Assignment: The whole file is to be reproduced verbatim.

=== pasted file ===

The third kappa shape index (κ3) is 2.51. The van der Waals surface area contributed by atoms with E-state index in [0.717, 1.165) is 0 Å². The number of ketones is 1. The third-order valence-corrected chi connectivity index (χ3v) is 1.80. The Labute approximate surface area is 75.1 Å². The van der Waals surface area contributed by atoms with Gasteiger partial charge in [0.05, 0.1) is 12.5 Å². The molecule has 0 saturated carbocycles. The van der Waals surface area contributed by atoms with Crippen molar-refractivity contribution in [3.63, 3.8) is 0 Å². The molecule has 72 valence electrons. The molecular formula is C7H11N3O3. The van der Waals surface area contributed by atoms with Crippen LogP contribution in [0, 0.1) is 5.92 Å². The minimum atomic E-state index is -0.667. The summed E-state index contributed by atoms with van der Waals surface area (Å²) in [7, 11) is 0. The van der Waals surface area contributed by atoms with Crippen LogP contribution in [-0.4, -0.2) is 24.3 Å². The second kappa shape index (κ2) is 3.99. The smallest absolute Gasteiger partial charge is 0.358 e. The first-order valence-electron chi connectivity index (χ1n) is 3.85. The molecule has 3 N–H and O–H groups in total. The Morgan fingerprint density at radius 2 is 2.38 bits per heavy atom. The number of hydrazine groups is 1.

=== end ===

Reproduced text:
The third kappa shape index (κ3) is 2.51. The van der Waals surface area contributed by atoms with E-state index in [0.717, 1.165) is 0 Å². The number of ketones is 1. The third-order valence-corrected chi connectivity index (χ3v) is 1.80. The Labute approximate surface area is 75.1 Å². The van der Waals surface area contributed by atoms with Gasteiger partial charge in [0.05, 0.1) is 12.5 Å². The molecule has 0 saturated carbocycles. The van der Waals surface area contributed by atoms with Crippen molar-refractivity contribution in [3.63, 3.8) is 0 Å². The molecule has 72 valence electrons. The molecular formula is C7H11N3O3. The van der Waals surface area contributed by atoms with Crippen LogP contribution in [0, 0.1) is 5.92 Å². The minimum atomic E-state index is -0.667. The summed E-state index contributed by atoms with van der Waals surface area (Å²) in [7, 11) is 0. The van der Waals surface area contributed by atoms with Crippen LogP contribution in [-0.4, -0.2) is 24.3 Å². The second kappa shape index (κ2) is 3.99. The smallest absolute Gasteiger partial charge is 0.358 e. The first-order valence-electron chi connectivity index (χ1n) is 3.85. The molecule has 3 N–H and O–H groups in total. The Morgan fingerprint density at radius 2 is 2.38 bits per heavy atom. The number of hydrazine groups is 1.